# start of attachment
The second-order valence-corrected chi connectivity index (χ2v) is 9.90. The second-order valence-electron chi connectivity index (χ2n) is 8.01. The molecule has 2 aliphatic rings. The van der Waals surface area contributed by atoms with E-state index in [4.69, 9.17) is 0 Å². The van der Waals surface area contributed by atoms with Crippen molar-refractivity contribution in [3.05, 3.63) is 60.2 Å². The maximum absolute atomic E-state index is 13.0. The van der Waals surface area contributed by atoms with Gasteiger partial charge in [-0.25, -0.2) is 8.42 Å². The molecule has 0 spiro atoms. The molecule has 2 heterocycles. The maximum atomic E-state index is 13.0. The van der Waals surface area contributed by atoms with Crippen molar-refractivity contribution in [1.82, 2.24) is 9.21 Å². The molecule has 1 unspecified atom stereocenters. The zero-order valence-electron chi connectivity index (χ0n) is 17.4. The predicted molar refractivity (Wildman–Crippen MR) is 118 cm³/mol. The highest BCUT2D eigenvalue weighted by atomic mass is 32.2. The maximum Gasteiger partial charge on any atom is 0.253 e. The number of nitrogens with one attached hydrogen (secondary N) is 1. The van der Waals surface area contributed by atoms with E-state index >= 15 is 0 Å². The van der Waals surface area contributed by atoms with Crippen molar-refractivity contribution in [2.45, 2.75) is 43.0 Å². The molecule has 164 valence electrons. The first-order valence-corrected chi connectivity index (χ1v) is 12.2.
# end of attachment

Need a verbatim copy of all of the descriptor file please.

The second-order valence-corrected chi connectivity index (χ2v) is 9.90. The second-order valence-electron chi connectivity index (χ2n) is 8.01. The molecule has 2 aliphatic rings. The van der Waals surface area contributed by atoms with E-state index in [4.69, 9.17) is 0 Å². The van der Waals surface area contributed by atoms with Crippen molar-refractivity contribution in [3.05, 3.63) is 60.2 Å². The maximum absolute atomic E-state index is 13.0. The van der Waals surface area contributed by atoms with Gasteiger partial charge in [-0.25, -0.2) is 8.42 Å². The molecule has 0 spiro atoms. The molecule has 2 heterocycles. The maximum atomic E-state index is 13.0. The van der Waals surface area contributed by atoms with Crippen molar-refractivity contribution in [1.82, 2.24) is 9.21 Å². The molecule has 1 unspecified atom stereocenters. The zero-order valence-electron chi connectivity index (χ0n) is 17.4. The predicted molar refractivity (Wildman–Crippen MR) is 118 cm³/mol. The highest BCUT2D eigenvalue weighted by atomic mass is 32.2. The maximum Gasteiger partial charge on any atom is 0.253 e. The number of nitrogens with one attached hydrogen (secondary N) is 1. The van der Waals surface area contributed by atoms with E-state index >= 15 is 0 Å². The van der Waals surface area contributed by atoms with Crippen molar-refractivity contribution in [2.45, 2.75) is 43.0 Å². The molecule has 164 valence electrons. The first-order valence-corrected chi connectivity index (χ1v) is 12.2.